In this case, the beautifully mounted if slender story was only enhanced by Dieterle‘s dark romanticism and that of the ostensible producer Hal Wallis, whose meticulous approach to movie-making and his anglophilia could rival that of the Selznick‘s, (without the latter’s sometimes operatic overkill).
While I prefer the Jones in this period found in Cluny Brown, her fey tremulousness and dark beauty do have a poignancy that resonates in Gladys Cooper‘s playing of the stroke victim remembering her love for her ward and the tragic events that led to her lost memory. Staring off into a distant, unseen eternity, the dignified Cooper brings a genuine sadness to the unlikely proceedings. Would this gossamer-thin film seem as haunting without Cooper‘s tender glances and steely, low voice? I suspect not, since the few times I’ve seen this movie, this viewer is willingly manipulated into a properly autumnal mood set by the actors, the direction and Lee Garmes‘ dusky cinematography–even as I know I’m being led along.
The holiday-themed fantasy, The Bishop’s Wife (1949-Henry Koster), featuring Cary Grant as an angel and David Niven as a vexed Episcopal bishop, was a critical target when it was first released and only a moderate hit. Gladys Cooper‘s dragon of a church benefactor makes for a hissable villainess, leading Niven to plan a new church to glorify her late husband (suggesting that her dead spouse’s face should be featured in a stained glass window depicting St. George and the Dragon, Niven agreed to her request, asking impertinently who she “saw as the dragon”?). In the scene below, the angel played by Grant, melts much of the frost from Cooper‘s character:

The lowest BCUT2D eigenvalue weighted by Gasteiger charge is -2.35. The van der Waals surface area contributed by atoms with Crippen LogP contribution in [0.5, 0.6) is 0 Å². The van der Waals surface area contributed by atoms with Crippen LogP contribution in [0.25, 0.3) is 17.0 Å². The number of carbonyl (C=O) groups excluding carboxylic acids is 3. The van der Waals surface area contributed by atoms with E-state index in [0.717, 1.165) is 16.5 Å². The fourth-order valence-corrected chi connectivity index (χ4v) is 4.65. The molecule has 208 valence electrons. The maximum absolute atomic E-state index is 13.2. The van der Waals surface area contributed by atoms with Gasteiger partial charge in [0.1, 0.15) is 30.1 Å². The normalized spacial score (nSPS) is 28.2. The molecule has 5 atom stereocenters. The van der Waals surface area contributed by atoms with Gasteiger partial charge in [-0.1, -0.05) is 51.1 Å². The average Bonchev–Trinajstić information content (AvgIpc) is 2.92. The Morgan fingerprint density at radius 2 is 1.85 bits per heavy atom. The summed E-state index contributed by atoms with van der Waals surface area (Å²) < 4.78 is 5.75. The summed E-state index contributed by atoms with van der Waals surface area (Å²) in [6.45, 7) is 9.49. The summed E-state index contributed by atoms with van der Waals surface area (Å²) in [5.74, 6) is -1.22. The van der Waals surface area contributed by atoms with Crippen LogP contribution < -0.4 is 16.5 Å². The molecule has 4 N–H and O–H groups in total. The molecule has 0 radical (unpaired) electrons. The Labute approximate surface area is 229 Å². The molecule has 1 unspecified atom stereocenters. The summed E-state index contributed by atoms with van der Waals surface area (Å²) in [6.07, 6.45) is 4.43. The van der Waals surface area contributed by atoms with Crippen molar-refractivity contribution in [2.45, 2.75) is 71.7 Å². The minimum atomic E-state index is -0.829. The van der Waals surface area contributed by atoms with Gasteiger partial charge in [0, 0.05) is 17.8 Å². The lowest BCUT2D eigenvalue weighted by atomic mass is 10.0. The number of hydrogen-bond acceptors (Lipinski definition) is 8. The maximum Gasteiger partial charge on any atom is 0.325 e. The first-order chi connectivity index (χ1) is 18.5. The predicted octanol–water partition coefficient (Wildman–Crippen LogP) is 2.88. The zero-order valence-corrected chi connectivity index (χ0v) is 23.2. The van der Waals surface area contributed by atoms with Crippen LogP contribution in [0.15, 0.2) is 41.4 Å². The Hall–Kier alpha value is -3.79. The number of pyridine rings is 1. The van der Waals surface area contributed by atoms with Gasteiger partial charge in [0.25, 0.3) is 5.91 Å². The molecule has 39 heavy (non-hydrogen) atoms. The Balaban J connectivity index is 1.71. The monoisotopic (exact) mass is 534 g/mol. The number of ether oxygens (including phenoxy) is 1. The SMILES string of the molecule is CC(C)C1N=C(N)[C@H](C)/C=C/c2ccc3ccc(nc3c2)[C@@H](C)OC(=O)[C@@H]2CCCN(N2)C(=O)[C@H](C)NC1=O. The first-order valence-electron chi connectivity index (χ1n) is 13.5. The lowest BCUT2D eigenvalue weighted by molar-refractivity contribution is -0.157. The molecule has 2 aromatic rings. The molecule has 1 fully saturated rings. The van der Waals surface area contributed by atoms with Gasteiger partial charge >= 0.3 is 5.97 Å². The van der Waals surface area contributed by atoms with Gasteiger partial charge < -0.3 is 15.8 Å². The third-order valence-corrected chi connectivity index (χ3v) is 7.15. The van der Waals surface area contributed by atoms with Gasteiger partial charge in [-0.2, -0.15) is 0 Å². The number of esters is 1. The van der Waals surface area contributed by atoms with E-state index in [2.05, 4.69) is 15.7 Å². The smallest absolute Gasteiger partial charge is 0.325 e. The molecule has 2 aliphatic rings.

By the early 1950s, Gladys Cooper‘s days in the warm California sun were numbered, as many of her old friend’s died, moved to New York or London following the disintegration of the studios. Though she hung on to her piece of California until close to the mid-1960s, Cooper established another cozy home and garden in the U.K. once again to be near to work there and most of all, her family. Returning to the theater in a series of plays on both sides of the Atlantic, she experienced one more theatrical hit in the Big Apple, when she opened in Enid Bagnold’s The Chalk Garden in 1955, for which she received a Tony Award nomination.
Renowned for her matter-of-fact approach to even the most arduous, poorly written and impossible plays and film roles, Cooper was legendary for some relaxed habits on and off stage, though her energy level was phenomenal.
During her youth when she was appearing in two different acts of two plays, as well as being photographed for post cards, even she felt a bit fatigued standing around as Britannia in one play during World War I (seen at the right). Being required to die on stage in one of the plays allowed her to lie down for a bit. Unfortunately, on one night she fell asleep, awaking with a startled “what the hell!!” when another actor made a noise.
The actress also had a tendency to bring along her various offspring and even her beloved pets to a rehearsal, and while declaring undying love for another actor in a tender love scene, she was just as likely to be simultaneously wiping a nose, helping with an overcoat or galoshes or kissing a youngster goodbye as the child was led away by a minder. During most of her plays, a non-stop poker game among the actors and crew backstage was organized by her. It would be in constant play before, during and after the play, no matter what the demands of the part, and would endure throughout a run.